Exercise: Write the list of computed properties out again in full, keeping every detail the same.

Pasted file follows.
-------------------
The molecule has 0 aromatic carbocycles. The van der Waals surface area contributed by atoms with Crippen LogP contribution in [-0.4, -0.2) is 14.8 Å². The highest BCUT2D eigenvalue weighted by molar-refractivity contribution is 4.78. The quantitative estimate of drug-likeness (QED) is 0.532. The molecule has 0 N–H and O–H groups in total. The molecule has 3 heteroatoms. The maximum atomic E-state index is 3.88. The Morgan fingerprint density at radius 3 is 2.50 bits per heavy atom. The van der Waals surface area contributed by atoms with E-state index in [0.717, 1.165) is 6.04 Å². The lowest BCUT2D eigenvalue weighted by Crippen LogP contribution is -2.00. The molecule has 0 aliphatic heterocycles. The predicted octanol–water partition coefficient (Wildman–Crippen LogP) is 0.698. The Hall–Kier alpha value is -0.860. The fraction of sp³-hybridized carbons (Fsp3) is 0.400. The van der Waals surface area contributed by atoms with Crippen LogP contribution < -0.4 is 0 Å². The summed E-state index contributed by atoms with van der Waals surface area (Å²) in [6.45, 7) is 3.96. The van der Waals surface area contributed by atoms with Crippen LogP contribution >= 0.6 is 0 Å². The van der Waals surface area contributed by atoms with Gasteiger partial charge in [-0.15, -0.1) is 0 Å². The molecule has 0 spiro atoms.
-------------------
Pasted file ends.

The molecule has 0 aromatic carbocycles. The van der Waals surface area contributed by atoms with Crippen LogP contribution in [-0.4, -0.2) is 14.8 Å². The highest BCUT2D eigenvalue weighted by molar-refractivity contribution is 4.78. The quantitative estimate of drug-likeness (QED) is 0.532. The molecule has 0 N–H and O–H groups in total. The molecule has 3 heteroatoms. The maximum atomic E-state index is 3.88. The Morgan fingerprint density at radius 3 is 2.50 bits per heavy atom. The van der Waals surface area contributed by atoms with E-state index in [0.717, 1.165) is 6.04 Å². The lowest BCUT2D eigenvalue weighted by Crippen LogP contribution is -2.00. The molecule has 0 aliphatic heterocycles. The predicted octanol–water partition coefficient (Wildman–Crippen LogP) is 0.698. The Hall–Kier alpha value is -0.860. The fraction of sp³-hybridized carbons (Fsp3) is 0.400. The van der Waals surface area contributed by atoms with Crippen LogP contribution < -0.4 is 0 Å². The summed E-state index contributed by atoms with van der Waals surface area (Å²) in [6.45, 7) is 3.96. The van der Waals surface area contributed by atoms with Crippen LogP contribution >= 0.6 is 0 Å². The van der Waals surface area contributed by atoms with Gasteiger partial charge in [-0.15, -0.1) is 0 Å². The molecule has 0 spiro atoms.